After nearly 10 months of working with COVID-19 patients at UCLA Santa Monica Medical Center, Nicole Chang, RN, could hardly wait to be vaccinated against the disease.
Chang was bubbling with excitement to be among the first to receive the Pfizer vaccine when UCLA Health began distributing it to frontline health care workers Dec. 16.
“It’s just been a really long year for everybody and I think this is an opportunity for us to heal together and finally get back on track to normalcy,” she said. “I miss seeing people smile! I miss seeing people’s faces. I miss hugging my grandma. Those are all motivating factors as to why I want to get this vaccine.”
About 480 health care workers from UCLA Health received the first dose of the two-part Pfizer vaccine on the first day of distribution in a room dotted with mylar balloons and pervaded by joyous, grateful energy.
Chang said reading the data about the vaccine and hearing scientific experts’ thoughts on it gave her full confidence in taking it.
“I have complete faith in all of this,” she said. “I have no anxieties about it whatsoever.”
The vaccine from Pfizer and BioNTech — the first to receive emergency use authorization from the U.S. Food and Drug Administration — is part of a nationwide immunization effort that many hope represents the beginning of the end of a global pandemic that has caused widespread illness, death, economic strife and social upheaval. The vaccine requires two doses given 21 days apart for full efficacy.
A second vaccine, from drugmaker Moderna, received emergency use authorization from the FDA on Dec. 18. It also requires two doses. Several other vaccine candidates are undergoing clinical trials in the U.S.
Chang said the past year — and particularly the past month with the surge in coronavirus cases — has been heart-wrenching and personally taxing. She relies on a strong camaraderie among her colleagues to get her through each day.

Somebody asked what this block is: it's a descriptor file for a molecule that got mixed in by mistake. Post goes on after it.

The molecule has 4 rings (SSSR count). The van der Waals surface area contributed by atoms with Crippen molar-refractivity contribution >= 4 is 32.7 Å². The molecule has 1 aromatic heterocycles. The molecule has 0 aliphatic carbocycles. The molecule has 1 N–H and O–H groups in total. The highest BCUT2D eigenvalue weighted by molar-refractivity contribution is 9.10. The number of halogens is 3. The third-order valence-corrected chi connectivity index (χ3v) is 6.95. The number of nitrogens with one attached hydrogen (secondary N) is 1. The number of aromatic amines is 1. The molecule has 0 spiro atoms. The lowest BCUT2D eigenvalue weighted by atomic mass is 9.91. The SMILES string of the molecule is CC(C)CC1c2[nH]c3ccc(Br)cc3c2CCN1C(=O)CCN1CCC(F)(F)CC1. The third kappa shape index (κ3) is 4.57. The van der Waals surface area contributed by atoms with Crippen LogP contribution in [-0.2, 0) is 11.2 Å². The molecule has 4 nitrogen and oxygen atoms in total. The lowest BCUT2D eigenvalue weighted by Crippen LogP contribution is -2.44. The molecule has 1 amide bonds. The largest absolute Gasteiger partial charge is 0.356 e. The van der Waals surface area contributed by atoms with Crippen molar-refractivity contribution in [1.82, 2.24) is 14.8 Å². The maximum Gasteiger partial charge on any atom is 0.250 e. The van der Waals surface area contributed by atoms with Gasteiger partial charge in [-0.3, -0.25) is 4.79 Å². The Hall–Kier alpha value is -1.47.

“If it weren’t for them, I would not have been able to survive like this,” she said.
The arrival of the vaccine and its availability for frontline workers has provided a much-needed dose of optimism, she said, adding that she hopes that by doctors and nurses taking the vaccine, the public will be inspired to do the same.
“I just feel hopeful and optimistic and really feel like there’s a light at the end of the tunnel,” she said on Dec. 16. “But it’s not going to be just the people who are here today who are going to get the vaccination that’s going to stop this. It has to be everybody, you know?”
The slight pinch of the vaccine is nothing compared to the trauma of COVID-19, she said: “I’ve seen the devastation it causes.”
Besides, Chang reported that the vaccine injection didn’t hurt a bit. It was as quick and easy as a flu shot. The only side effect she experienced was a feeling of giddiness that she will soon have some protection from the disease.
“It hurt less than a normal flu shot,” she said. “It might have been the adrenaline.”